Approximately two weeks ago I completed my telephone interview with a search engine marketing company for the position of Pay-Per-Click (PPC) Specialist.  You can read the first part of my series at SEM/PPC Job Interview, Part 1 to get yourself up to speed.

A few days after my initial phone interview, I was notified via e-mail that I had advanced to the next part of the hiring process and they required me to pass yet another telephone job interview with the VP of Marketing.  Scary!  Why?  Because I don’t know the first thing about marketing principles and theories.  It’s all quantum astrophysics to me!  I was literally shaking in my pants for the entire week and did nothing but read all the marketing 101 guides I could find online.

After my week long cram session though, the VP of Marketing finally called and didn’t ask me a single question relating to the industry.  Instead, he asked me questions about my previous work history and what I was doing to better myself as a prospective candidate in Search Engine Optimization or Pay-Per-Click advertising.  Below you will find some of his questions along with my answers.

Do you work well in a small company? “Absolutely!  I currently work in a company which consists of about 30 people and love the fact that we are a very close-knit, intriguing group of people.  It is to my understanding that your SEM company is a recent start-up as well which makes me the ideal candidate to transition seamlessly into your team.” _Insight: _This is the interviewer’s way of assessing my ability to work in a small, fast-paced environment where completing tasks are imminent.  I’m not trying to bash on larger agencies but they have a tendency to get bogged down in paper work.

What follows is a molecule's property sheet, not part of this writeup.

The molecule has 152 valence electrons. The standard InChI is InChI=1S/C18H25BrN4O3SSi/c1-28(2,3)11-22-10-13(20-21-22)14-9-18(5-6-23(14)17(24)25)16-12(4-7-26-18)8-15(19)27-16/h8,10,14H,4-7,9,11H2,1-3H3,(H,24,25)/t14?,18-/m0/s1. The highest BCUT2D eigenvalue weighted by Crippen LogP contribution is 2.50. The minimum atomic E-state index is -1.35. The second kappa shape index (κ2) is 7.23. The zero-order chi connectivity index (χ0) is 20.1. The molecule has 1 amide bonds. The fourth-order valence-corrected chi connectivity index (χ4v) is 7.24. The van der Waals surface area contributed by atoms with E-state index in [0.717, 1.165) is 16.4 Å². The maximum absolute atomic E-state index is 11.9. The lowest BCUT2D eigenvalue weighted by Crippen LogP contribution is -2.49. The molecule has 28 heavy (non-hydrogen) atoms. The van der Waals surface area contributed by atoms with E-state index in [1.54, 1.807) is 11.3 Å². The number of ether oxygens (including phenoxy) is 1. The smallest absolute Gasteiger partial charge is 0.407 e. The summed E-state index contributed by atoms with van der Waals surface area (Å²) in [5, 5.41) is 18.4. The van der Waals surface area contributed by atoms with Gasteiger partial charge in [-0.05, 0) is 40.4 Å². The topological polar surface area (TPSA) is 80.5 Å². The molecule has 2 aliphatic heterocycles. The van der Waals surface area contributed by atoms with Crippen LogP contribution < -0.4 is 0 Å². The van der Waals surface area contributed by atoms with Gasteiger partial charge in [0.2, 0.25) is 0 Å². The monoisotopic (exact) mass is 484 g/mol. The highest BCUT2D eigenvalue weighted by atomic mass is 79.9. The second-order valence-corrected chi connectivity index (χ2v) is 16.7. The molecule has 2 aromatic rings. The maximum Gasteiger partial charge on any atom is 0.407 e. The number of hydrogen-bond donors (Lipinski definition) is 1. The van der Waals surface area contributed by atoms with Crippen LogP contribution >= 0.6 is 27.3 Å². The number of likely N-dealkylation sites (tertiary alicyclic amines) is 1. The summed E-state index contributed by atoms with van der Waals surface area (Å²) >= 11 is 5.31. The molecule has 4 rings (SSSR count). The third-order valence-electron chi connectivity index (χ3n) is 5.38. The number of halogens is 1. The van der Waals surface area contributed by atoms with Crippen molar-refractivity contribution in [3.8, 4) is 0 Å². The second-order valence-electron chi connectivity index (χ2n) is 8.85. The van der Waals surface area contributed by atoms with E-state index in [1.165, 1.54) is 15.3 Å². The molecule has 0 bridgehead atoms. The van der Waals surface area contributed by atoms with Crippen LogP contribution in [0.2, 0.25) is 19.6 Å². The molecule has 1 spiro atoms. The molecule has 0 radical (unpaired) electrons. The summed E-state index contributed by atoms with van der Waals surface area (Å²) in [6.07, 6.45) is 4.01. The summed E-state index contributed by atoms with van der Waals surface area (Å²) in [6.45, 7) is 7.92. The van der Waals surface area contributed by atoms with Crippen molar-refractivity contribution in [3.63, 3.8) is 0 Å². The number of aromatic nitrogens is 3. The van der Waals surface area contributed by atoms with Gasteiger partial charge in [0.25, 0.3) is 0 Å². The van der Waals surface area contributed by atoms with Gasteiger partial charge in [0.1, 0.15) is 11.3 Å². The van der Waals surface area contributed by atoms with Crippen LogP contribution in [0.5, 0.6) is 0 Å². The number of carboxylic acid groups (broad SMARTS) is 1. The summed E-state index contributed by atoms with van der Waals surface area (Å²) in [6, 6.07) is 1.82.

Why should I hire you? “You should hire me because I am not only independently motivated but I love learning which is essential to our ever changing field.  I was motivated enough to buy dozens of books, read countless online blog posts and waste tons of ink and paper to comprehend the fundamentals of becoming a search marketer.  This personal attribute of mine coupled with my extremely competitive nature enhances my long-term goal of becoming one of the best of the best (no, that’s not a typo repeat).” _Insight: _This question throws a lot of people off guard but you will impress the interviewer if you tailor your answer according to the needs of the company.

What tools do you use for SEM? Not gonna lie - my all time favorite tool for quantitative analysis work is Microsoft Excel and I told my interviewer so.  “I consider myself a ‘master manipulator’ because I can easily analyze exorbitant amounts of data and compact it into one small report in which anyone with half a brain could understand” (laughs).

What do YOU want to get out of position? The VP of Marketing asked me this question three times so I think it’s safe to say it was an important question.  I gave him a no BS answer - “I want to be the best in the search marketing industry.  I want people to call our us and say, ‘Hey, I want Christopher Yee to manage our PPC campaigns.’” _Insight: _This question is obviously an assessment of my long-term goals to see whether or not I’ll make a solid commitment for one year or one month.

I would like to point out that given the course of time these answers are unfortunately not verbatim.  The first part of the telephone job interview took 15 minutes with an additional 10 minutes of me grilling him about what he does and how their SEM company is doing overall.

I am confident I did fairly well but we’ll know the REAL answer tomorrow (7/26) or on Tuesday (7/27) when they give me a call.  Wish me luck!